posted on Mar, 24 2012 @ 10:51 PM
Originally posted by ANOK
Originally posted by godspetrat
Twelve, actually, in the chromatic scale. This distinction is especially important when dealing with modal music. Sure, it may only deal with seven
tones at a time, but one of those tones will be chromatic in the tonal system of today.
There are only twelve tones; you must treat them carefully.
Well yeah I wasn't thinking of the chromatic scale, but it's still the same seven notes we have now, it just includes all the flats and sharps.
Or of course there can be 24, but I don't like quarter tone music! I don't like atonal either, since I think music should be based on the naturally
occurring harmonic series. Root, octave, fifth, fourth, major third, minor third...
I don't think we will really know what 3000 year old music sounded like until someone invents a time machine. It is cool to try to interpret the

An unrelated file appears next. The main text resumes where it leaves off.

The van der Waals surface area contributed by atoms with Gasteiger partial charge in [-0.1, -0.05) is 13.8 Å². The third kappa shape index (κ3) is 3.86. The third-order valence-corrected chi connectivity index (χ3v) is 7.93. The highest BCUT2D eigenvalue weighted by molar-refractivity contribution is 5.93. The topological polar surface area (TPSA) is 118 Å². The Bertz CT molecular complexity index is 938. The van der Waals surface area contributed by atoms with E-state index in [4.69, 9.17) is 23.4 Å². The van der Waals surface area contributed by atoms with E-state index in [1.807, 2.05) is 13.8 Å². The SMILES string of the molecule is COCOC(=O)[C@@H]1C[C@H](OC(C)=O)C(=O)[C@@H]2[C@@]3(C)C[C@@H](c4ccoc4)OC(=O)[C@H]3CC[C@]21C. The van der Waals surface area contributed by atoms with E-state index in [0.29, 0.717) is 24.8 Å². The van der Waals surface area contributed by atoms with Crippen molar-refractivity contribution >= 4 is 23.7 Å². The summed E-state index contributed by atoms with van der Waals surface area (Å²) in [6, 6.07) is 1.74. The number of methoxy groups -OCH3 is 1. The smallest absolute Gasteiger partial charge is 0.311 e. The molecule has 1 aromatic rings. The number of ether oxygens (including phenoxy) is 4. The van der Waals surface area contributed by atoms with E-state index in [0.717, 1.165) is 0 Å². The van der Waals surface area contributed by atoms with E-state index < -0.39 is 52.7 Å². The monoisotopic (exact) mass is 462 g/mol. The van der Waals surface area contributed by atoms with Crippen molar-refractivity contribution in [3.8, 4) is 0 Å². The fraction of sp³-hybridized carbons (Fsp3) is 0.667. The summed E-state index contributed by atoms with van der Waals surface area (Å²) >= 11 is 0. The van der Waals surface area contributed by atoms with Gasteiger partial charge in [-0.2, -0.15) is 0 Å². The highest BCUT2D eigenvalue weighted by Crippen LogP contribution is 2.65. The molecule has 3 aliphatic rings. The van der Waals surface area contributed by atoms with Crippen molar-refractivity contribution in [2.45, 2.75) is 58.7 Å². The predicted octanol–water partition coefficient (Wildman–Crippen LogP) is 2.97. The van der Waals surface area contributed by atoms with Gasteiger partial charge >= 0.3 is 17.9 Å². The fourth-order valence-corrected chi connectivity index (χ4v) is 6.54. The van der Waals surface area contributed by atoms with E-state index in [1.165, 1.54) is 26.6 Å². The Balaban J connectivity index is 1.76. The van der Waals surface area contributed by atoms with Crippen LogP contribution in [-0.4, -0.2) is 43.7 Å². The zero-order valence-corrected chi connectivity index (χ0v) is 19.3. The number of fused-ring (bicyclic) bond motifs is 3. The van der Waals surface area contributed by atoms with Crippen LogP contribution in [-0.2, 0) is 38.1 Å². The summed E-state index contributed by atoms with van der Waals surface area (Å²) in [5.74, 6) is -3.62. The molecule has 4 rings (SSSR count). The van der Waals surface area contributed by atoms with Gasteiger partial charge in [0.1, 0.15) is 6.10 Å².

texts as to how the music was played. Thank goodness for modern notation (500 years old or more) or recording. Vivaldi sounds about the same as it
did when he was alive! I do love speculation, don't get me wrong, but it is still speculation. I feel that the 3000 year old music probably used 7
note modal scales, just as we might today, though the scales were probably pentatonic further east in China and such. I just don't presume to know
for sure one way or another. This is the knowledge you gain from two music degrees, so beware!